WSJ has a post about how US Biofuel Subsidies are being exploited in a practice to game the system.
The U.S. taxpayer forks over a $1 subsidy for every gallon of biodiesel that is blended in the U.S. for export later. The idea was to give a nudge to the U.S. biofuel industry. But it is boomeranging, as the Guardian reports today in the latest installment on biodiesel “splash-and-dash.” (Other stories on this here, here, and here.)
Increasingly, traders ship biodiesel from Asia or Europe to U.S. ports, where it is blended with a “splash” of regular diesel, the paper reports. That qualifies the shipment for U.S. export subsidies. Then it is shipped back to Europe where it is also subsidized. European biofuels organizations talk about between $30 million and $300 million in U.S. subsidies being exported that way to Europe.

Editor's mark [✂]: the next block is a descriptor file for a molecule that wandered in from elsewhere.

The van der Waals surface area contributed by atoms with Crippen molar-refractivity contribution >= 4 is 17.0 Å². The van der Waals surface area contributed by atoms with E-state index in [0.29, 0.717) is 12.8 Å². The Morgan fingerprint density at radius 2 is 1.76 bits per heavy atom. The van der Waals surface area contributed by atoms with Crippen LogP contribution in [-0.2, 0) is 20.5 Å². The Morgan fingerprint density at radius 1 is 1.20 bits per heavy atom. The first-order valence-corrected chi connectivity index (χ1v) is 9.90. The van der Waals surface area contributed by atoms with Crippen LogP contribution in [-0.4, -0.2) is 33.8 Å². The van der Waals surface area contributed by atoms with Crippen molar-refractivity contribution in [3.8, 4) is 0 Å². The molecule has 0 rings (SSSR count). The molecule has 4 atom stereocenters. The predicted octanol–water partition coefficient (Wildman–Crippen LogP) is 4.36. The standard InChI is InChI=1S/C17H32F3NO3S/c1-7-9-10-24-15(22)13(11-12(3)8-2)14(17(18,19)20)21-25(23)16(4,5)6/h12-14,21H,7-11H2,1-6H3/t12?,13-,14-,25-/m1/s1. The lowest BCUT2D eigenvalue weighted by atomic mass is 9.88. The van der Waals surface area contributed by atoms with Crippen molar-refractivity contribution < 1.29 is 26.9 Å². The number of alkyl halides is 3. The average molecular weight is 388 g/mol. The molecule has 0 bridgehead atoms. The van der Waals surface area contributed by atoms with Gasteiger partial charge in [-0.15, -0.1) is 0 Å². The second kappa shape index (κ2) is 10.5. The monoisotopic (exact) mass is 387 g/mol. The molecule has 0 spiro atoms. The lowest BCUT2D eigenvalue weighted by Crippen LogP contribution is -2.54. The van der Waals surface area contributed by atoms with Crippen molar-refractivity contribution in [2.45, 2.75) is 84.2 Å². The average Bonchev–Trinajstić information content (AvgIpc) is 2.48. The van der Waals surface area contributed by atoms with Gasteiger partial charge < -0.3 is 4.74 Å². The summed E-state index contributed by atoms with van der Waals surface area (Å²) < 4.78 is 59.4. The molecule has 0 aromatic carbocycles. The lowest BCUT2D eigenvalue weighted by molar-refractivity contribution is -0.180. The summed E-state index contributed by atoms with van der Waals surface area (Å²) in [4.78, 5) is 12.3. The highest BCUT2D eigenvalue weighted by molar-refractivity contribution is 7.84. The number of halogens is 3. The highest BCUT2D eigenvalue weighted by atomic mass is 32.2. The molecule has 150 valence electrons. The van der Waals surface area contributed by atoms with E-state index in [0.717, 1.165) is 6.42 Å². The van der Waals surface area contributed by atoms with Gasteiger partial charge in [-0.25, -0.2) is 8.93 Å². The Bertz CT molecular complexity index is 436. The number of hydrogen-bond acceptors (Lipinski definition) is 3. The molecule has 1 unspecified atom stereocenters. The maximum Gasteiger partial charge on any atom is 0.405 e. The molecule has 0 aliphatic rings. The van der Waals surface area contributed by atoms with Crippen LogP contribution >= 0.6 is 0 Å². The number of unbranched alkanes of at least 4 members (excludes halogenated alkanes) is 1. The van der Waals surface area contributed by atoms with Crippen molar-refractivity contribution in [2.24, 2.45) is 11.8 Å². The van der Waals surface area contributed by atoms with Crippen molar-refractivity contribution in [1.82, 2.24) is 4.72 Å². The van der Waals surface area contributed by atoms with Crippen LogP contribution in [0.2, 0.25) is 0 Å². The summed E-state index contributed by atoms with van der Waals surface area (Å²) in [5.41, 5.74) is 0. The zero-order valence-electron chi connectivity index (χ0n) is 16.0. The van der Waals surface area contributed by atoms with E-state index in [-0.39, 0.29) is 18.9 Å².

The result? Biofuel’s already-tarnished environmental reputation comes under more fire, because round trips across the Atlantic add unnecessary transport emissions to the mix. And Europe’s own biodiesel industry has been shutting plants, despite its own efforts to ramp up production to meet political mandates. Imports are undercutting local producers on price.
When reading this it reminds me of how IT chargeback systems can be gamed and are actually the cause of inefficiencies like the above example. When the business units are not charged for their power use, then they have no incentive to purchase energy efficiency features like energy efficient power supplies.
The hardest in going green in the data center are the pockets of self-optimizing behavior who only have their own self-interests in mind.